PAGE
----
trading


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trade

 (trād)
n.
1. The business of buying and selling commodities, products, or services; commerce. See Synonyms at business.
2. A branch or kind of business: the women's clothing trade.
3. The people working in or associated with a business or industry: writers, editors, and other members of the publishing trade.
4. The activity or volume of buying or selling: The trade in stocks was brisk all morning.
5. An exchange of one thing for another: baseball teams making a trade of players.
6. An occupation, especially one requiring skilled labor; craft: the building trades.
7. trades The trade winds.
v. trad·ed, trad·ing, trades
v.intr.
1. To engage in buying and selling for profit.
2. To make an exchange of one thing for another.
3. To be offered for sale or be sold: Stocks traded at lower prices this morning.
4. To shop or buy regularly: trades at the local supermarket.
v.tr.
1. To give in exchange for something else: trade farm products for manufactured goods; will trade my ticket for yours.
2. To buy and sell (stocks, for example).
3. To pass back and forth: We traded jokes.
adj.
1. Of or relating to trade or commerce.
2. Relating to, used by, or serving a particular trade: a trade magazine.
3. Of or relating to books that are primarily published to be sold commercially, as in bookstores.
Phrasal Verbs:
trade down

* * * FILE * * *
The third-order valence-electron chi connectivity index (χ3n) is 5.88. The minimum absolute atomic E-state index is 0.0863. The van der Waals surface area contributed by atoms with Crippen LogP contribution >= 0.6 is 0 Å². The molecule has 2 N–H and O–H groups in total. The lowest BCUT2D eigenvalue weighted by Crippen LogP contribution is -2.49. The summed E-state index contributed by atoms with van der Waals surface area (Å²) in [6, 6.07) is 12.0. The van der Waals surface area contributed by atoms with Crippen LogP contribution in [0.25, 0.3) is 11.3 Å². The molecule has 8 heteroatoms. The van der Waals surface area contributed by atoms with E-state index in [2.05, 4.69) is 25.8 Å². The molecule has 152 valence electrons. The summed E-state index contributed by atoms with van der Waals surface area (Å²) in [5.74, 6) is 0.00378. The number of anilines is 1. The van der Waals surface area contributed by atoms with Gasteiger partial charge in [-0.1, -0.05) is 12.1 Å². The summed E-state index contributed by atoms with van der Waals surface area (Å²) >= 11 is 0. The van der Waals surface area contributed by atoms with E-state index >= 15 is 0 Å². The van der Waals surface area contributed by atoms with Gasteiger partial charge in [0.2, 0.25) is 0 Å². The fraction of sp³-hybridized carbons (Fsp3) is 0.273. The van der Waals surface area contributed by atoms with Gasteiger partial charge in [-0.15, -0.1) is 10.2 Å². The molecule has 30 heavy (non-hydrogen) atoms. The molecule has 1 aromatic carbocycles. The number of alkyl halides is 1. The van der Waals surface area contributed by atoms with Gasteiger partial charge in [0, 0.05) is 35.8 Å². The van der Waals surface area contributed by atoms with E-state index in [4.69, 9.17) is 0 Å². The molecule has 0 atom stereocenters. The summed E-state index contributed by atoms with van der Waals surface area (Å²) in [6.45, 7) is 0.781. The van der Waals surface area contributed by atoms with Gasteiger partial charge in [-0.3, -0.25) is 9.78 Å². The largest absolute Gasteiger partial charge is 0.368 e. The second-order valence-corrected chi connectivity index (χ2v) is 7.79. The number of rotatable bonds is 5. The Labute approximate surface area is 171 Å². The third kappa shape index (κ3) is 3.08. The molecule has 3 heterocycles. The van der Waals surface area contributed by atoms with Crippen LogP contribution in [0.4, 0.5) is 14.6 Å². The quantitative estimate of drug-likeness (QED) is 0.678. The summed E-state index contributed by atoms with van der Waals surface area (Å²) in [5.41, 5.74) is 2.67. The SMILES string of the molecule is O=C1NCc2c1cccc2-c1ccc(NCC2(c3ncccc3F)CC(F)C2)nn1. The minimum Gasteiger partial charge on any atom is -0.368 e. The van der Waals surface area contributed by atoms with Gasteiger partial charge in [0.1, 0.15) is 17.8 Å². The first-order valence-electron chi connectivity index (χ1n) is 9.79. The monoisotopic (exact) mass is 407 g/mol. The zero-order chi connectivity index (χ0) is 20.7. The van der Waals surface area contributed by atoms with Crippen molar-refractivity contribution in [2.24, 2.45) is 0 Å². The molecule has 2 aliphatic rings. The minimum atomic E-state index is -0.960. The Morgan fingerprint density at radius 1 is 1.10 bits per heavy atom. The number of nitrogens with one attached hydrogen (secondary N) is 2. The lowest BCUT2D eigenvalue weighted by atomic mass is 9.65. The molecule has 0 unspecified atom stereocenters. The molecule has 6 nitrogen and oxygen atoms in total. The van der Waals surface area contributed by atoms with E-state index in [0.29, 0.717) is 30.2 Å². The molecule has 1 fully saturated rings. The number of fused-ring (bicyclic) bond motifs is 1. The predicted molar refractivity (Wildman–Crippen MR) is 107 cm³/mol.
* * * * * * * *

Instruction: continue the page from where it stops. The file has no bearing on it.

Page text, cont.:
To trade something in for something else of lower value or price: bought a new, smaller car, trading the old one down for economy.
trade in
To surrender or sell (an old or used item), using the proceeds as partial payment on a new purchase.
trade on
To put to calculated and often unscrupulous advantage; exploit: children of celebrities who trade on their family names.
trade up
To trade something in for something else of greater value or price: The value of our house soared, enabling us to trade up to a larger place.

[Middle English, course, from Middle Low German.]

trad′a·ble, trade′a·ble adj.

trading

(ˈtrædɪŋ)
n
(Commerce) the act of buying and selling goods and services either on the domestic (wholesale and retail) markets or on the international (import, export, and entrepôt) markets
ThesaurusAntonymsRelated WordsSynonymsLegend:
Noun1.trading - buying or selling securities or commoditiestrading - buying or selling securities or commodities
bond trading, bond-trading activity - trading in bonds (usually by a broker on the floor of an exchange)
program trading - a trading technique involving large blocks of stock with trades triggered by computer programs
short sale, short selling - sale of securities or commodity futures not owned by the seller (who hopes to buy them back later at a lower price)
short covering - the purchase of securities or commodities by a short seller to close out a short sale
insider trading - buying or selling corporate stock by a corporate officer or other insider on the basis of information that has not been made public and is supposed to remain confidential
commerce, commercialism, mercantilism - transactions (sales and purchases) having the objective of supplying commodities (goods and services)

trading

noun
Commercial, industrial, or professional activity in general:
Translations

trading

[ˈtreɪdɪŋ]
A. N
1. (Comm) → comercio m, actividad f comercial
the laws on Sunday tradinglas leyes con respecto al comercio los domingos
2. (St Ex) → operaciones fpl bursátiles
to stop or suspend tradingsuspender las operaciones bursátiles
B. CPD trading account N (St Ex) → cuenta f de explotación
trading centre Ncentro m de comercio
trading estate N (Brit) → zona f industrial, polígono m industrial (Sp)
trading floor Nparqué m, patio m de operaciones
trading links NPLvínculos mpl comerciales
trading loss Npérdidas fpl comerciales, pérdidas fpl de explotación